Wait, Is The U.S. Government Paying Firms To Harass Journalists?

As USA TODAY’s Gregory Korte recently reported, “The co-owner of a major Pentagon propaganda contractor publicly admitted Thursday that he was behind a series of websites used in an attempt to discredit two USA TODAY journalists who had reported on the contractor. The online ‘misinformation campaign,’ first reported last month, has raised questions about whether the Pentagon or its contractors had turned its propaganda operations against U.S. citizens…”

Two thoughts on this:

1) Why does the Pentagon have “propaganda contractors” operating on U.S. soil, potentially targeting and unduly influencing U.S. citizens, in the first place? This would appear to violate a number of federal laws designed to prevent public taxpayer dollars from being used on domestic propaganda. Not to mention the absolutely obvious chilling effect on freedom of the press that well-funded online harassment campaigns pose. If a journalist’s reputation is ruined with online “smear” tactics, few publications will hire him or her in the future.

2) I’ve seen similar things happen to me, to an admittedly much smaller degree — I’m far less visible than a USA TODAY reporter, so it’s understandable that less resources would be expended on intimidating me into silence. What, specifically, have I seen?

Twitter accounts, newly created and with only a handful of followers, used exclusively to harass myself and other journalists covering civil rights issues such as the NDAA’s indefinite detention provisions and the troublesome cybersecurity bill CISPA. The harassment is childish, psychologically abrasive, and at times frightening. I usually block these accounts as soon as they start bothering me. I’ve seen similar activities on my public Google+ page; I block those accounts as well.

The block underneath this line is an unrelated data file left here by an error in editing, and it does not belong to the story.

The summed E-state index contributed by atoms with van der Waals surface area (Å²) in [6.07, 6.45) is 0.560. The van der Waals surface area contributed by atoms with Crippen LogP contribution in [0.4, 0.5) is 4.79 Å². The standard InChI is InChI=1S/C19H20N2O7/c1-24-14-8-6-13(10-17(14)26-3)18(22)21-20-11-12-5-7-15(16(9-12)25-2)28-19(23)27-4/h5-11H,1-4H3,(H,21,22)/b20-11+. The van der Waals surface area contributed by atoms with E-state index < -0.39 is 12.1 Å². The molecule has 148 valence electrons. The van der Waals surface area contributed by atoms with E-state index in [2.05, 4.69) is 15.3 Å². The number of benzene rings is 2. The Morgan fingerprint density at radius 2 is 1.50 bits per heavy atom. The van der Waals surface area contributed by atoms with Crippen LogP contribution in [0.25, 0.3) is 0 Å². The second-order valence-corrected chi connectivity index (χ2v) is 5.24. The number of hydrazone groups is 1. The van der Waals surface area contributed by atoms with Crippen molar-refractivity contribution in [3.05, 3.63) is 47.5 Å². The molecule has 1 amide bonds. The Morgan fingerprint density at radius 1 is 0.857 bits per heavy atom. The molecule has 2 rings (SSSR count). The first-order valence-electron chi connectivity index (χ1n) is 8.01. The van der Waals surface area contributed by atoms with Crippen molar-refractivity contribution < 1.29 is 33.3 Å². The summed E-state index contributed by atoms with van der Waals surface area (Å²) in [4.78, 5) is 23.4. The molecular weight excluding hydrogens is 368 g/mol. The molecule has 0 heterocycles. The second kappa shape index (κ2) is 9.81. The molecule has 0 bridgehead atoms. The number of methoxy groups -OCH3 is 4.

Also, the other day on Reddit a user baiting and attacking me did not appear to be who he claimed to be: in one comment, he said he was my age and was disappointed in my quality of reporting. Just minutes later, in another comment he implied he was much older than me, and had served overseas in the U.S. military, seeing horrors I couldn’t even begin to fathom. Those two claims are inconsistent with each other. He can’t be both a peer who reviles my “unprofessionalism” and a much older Army veteran. The most simple explanation is probably the correct one here: he’s a liar, an online confabulator.

When I asked for proof of his military service, or even his identity, he declined to offer such information.

These things happen to me a lot. I used to take screenshots and save them. Now I don’t. Life’s too short. Block and move on, rinse and repeat. I’m here to continue serving my readers and viewers with news I find of value, consequences be damned.

Do I sometimes get too heated? Do I sometimes sound dramatic? Yes, because these are issues I care deeply about — we are quietly losing our Constitutional freedoms in America, and few know. Even fewer speak out.

Every day feels a little less free than the day that preceded it. I find that unacceptable.

Follow David on Twitter and Google+.

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